Population Research and Policy Review

, Volume 29, Issue 1, pp 33–46 | Cite as

Targeting Spatial Clusters of Elderly Consumers in the U.S.A

  • Peter A. Morrison
  • Thomas M. Bryan


For business demographers, a noteworthy aspect of national population aging is the course of its onset at local scales, such as neighborhoods and individual city blocks. Across the U. S., particular neighborhoods are evolving through aging in place into de facto retirement communities, populated by elderly residents who continue to live independently. An increasingly common manifestation of this development is the so-called naturally occurring retirement community (NORC)—a neighborhood where adults have stayed on and grown old while younger people have drifted away. NORCs materialize gradually over time where initial cohorts settle in close proximity and age in place, while subsequent younger cohorts move away. These settings offer novel opportunities for prolonging independent living in old age. They constitute distinctive readymade consumer markets as well, especially for businesses that rely on word of mouth. We present a general approach to spotting NORCs. We then consider such enclaves as potential target markets, both for community planners aiming to centralize service delivery to the elderly and for businesses offering types of services that can be bundled profitably for these residential concentrations of elderly.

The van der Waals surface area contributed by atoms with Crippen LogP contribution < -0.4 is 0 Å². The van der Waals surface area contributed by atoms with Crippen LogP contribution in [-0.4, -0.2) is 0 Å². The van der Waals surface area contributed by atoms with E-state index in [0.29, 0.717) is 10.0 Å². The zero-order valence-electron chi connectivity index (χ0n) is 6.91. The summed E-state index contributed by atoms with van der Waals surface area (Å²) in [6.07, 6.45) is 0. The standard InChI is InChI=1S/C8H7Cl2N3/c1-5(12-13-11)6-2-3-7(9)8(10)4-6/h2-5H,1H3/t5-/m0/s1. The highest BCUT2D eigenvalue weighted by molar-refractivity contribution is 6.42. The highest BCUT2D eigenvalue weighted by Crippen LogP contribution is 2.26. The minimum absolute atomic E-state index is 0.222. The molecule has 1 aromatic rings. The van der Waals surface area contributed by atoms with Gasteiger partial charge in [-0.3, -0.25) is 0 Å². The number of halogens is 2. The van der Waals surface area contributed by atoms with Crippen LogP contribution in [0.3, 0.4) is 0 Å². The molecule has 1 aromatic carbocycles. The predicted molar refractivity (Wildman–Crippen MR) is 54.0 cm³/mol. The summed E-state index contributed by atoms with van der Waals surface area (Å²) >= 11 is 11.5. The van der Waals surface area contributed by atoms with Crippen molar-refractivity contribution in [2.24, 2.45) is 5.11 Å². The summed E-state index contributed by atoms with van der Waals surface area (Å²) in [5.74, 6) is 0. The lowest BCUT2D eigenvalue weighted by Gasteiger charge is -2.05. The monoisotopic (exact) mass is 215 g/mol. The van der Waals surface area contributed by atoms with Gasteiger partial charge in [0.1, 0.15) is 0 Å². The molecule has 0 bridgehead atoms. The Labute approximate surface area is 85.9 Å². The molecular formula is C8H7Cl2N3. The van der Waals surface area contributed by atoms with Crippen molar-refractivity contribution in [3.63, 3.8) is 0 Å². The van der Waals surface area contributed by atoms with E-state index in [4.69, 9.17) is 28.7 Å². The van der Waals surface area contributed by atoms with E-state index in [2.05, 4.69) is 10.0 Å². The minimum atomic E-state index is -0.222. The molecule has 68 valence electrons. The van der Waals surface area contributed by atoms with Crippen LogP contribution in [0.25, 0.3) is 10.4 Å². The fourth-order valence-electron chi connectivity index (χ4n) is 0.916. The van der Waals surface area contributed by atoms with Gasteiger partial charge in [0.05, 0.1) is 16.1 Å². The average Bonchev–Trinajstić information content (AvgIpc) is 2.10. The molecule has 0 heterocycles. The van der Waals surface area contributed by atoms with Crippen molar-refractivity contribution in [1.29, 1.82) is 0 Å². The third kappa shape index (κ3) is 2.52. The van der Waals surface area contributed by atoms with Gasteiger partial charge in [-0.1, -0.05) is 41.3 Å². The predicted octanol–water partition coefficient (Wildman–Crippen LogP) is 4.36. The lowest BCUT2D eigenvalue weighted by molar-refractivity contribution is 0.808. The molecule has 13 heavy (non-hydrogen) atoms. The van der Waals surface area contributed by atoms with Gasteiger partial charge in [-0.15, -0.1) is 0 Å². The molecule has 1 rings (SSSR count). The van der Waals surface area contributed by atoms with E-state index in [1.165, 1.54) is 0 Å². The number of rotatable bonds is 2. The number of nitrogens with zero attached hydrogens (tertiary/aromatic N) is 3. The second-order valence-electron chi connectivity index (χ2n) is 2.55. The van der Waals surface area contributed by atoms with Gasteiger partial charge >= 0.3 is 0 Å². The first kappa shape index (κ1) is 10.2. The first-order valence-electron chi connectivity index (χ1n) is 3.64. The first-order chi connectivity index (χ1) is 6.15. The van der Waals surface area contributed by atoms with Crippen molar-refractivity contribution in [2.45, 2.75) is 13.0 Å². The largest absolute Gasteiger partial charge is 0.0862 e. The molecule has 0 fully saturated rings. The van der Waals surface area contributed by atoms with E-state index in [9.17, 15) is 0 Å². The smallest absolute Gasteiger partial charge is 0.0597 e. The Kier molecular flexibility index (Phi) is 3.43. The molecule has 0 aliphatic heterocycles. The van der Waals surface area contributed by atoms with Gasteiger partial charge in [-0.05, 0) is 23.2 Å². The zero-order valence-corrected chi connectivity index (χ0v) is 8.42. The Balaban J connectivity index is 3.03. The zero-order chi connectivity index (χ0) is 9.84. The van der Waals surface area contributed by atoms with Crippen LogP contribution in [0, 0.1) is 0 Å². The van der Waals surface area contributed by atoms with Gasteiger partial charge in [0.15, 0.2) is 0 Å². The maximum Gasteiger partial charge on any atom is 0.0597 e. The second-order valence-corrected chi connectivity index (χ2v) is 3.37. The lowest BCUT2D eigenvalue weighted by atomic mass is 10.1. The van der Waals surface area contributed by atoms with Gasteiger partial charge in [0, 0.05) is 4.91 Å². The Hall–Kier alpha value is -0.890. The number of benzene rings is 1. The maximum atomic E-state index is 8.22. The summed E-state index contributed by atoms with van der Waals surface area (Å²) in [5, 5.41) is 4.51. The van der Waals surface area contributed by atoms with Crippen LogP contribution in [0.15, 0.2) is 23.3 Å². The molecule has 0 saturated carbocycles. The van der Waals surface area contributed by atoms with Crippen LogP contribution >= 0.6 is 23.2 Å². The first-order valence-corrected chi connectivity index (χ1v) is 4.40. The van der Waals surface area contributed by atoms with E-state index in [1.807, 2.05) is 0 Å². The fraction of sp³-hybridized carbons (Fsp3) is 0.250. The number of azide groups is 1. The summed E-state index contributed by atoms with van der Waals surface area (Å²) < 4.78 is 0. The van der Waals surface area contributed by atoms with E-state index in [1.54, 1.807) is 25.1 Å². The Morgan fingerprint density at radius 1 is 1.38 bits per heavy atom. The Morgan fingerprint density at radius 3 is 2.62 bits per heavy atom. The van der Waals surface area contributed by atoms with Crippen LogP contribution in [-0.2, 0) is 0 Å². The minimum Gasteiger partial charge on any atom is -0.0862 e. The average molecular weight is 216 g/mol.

Aging in place Retirement community Elderly monitoring NORC 


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Copyright information

© Springer Science+Business Media B.V. 2009

Authors and Affiliations

  1. 1.RANDNantucketUSA
  2. 2.Bryan GeodemographicsRichmondUSA

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